Therapist: You’re anxious about humanity?
Cat: I’m anxious about idiocy.
Therapist: (Uncrossing a leg, shifting in his seat) Stay with that feeling a moment.
Cat: Stay with that feeling a moment? Doctor, the feeling never leaves me. I live in the permanent dread of something called PPP, an excruciating awareness that People Populate the Planet. Want an example of how ignorant and immoral and dangerous they are?
Therapist: I don’t think I do.
Cat: (Twisting his head around to lick a nearly inaccessible patch of neck fur; then abruptly turning to eyeball the therapist) Look at our own country, the United States of America. I could mention that the people — or rather the tadpoles — have gaped at the television for 50 years as their government declared war after war against countries they couldn’t identify on a map even if the places were marked in big black crayon. I could add that when the news media, as though talking to a nation of kindergartners, reports that hundreds and then thousands of civilians have been killed by our own bombs, the kindergartners whisper to themselves, “Wait, what’s a civilian again? Just other people, and not us, right? Maybe we should say a prayer for them and their maimed kids.”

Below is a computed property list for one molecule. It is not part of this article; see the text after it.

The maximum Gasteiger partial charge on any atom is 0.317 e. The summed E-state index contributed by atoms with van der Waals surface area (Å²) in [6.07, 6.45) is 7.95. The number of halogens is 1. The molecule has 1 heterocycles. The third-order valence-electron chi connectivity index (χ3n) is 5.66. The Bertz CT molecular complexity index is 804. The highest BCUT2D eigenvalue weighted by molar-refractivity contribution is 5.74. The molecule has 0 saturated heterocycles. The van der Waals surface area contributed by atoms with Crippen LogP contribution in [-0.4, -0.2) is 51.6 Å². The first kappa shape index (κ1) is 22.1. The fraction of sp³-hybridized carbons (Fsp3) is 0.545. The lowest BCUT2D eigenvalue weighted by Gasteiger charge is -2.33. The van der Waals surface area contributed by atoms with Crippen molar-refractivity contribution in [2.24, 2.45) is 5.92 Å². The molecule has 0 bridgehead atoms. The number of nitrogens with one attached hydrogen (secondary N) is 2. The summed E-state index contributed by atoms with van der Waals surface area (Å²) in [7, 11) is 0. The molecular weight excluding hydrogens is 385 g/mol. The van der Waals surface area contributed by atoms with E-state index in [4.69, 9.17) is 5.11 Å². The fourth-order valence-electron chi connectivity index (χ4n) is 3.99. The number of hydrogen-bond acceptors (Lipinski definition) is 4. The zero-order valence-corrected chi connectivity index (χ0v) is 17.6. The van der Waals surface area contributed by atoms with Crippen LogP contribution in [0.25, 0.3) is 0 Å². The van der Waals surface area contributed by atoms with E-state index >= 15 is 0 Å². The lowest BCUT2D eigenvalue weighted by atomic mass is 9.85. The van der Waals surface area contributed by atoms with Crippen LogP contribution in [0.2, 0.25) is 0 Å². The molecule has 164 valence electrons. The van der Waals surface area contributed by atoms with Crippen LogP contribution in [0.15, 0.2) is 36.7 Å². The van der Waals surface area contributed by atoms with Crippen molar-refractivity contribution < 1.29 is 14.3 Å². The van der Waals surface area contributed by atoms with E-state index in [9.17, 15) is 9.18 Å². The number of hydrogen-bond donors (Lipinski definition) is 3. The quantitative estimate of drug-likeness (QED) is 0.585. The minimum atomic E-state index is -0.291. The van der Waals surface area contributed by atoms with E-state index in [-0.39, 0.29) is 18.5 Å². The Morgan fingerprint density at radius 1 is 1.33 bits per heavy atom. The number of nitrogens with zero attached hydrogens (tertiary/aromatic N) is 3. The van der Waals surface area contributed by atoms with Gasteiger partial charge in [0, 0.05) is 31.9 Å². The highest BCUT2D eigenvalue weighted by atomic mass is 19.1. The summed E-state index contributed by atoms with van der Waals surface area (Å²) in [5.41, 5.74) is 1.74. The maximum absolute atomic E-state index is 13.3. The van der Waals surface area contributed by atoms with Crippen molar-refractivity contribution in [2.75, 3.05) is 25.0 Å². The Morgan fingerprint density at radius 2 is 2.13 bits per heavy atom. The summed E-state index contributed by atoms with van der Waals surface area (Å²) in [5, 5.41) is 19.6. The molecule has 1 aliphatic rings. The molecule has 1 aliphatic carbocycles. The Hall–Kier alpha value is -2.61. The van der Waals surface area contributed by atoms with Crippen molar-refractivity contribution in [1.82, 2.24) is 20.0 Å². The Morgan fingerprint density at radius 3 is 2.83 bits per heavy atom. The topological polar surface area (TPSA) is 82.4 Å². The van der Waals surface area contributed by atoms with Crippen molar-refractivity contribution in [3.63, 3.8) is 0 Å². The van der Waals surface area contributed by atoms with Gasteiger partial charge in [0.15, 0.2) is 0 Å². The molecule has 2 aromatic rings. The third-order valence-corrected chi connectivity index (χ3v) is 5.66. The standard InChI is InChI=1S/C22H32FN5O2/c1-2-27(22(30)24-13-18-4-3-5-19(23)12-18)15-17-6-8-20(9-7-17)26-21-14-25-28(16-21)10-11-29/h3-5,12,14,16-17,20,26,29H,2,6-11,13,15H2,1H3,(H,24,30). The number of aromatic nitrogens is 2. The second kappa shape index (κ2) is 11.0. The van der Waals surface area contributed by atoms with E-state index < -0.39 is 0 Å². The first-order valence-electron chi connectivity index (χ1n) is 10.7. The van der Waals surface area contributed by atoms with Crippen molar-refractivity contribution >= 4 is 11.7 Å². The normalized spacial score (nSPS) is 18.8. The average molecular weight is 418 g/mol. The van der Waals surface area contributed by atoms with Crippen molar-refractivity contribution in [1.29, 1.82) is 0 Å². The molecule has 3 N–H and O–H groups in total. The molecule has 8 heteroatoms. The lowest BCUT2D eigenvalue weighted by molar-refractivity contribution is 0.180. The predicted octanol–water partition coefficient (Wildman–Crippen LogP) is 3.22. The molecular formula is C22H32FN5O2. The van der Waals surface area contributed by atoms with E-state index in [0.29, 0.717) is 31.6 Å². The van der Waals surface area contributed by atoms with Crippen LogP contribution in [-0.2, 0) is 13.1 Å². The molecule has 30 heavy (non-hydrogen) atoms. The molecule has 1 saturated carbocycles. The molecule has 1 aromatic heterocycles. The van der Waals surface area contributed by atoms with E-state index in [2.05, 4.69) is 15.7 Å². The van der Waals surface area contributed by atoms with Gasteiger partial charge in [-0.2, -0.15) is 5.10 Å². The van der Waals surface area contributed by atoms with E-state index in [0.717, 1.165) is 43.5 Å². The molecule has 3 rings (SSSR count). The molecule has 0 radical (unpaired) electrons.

Therapist: What’s wrong with bombing bad people and their bad children?
Cat: (Coughing up a hairball onto the therapist’s desk) I could mention that our corporations and the politicians who represent them — reptiles mainly, not amphibians — continue to poison the air, the land, the water, the…all the things that people and cats and dogs depend on for their very lives. I could add that these companies and plutocrats are now wreaking havoc on the environment as a whole, on the earth in its entirety, and thus are threatening not only the future of human life but all other life as well.
Therapist: That sounds Biblical.
Cat: (Eyes closing, opening) Apocalyptic, yes. And finally, I could also mention that the corporations somehow stuck us with an economy that puts half the nation’s wealth in the hands of about 50 people while taking away the jobs of about 50 million people and giving them to workers on the other side of the planet.
Therapist: You say you could mention all those things as examples of how ignorant and immoral and dangerous people are, but you’re not going to?
Cat: That’s right, I’m not going to. The best example of human ignorance, and the only one worth mentioning, is that people refuse to acknowledge the inherent superiority of cats and so fail to adopt an aristocatic form of government. If people came out of denial and started seeing cats not as pets but as aristocats, as born leaders and wise rulers, then the world would be a pleasant and interesting place to live. As it is, it’s like living in a filthy litter box.
Therapist: I’m going to refer you to another therapist, a specialist in feline narcissism.
Cat: No, please, Doctor, just renew my prescriptions for Lexapro and Wellbutrin — with those, and a little vodka in my bowl, I’ll be fine.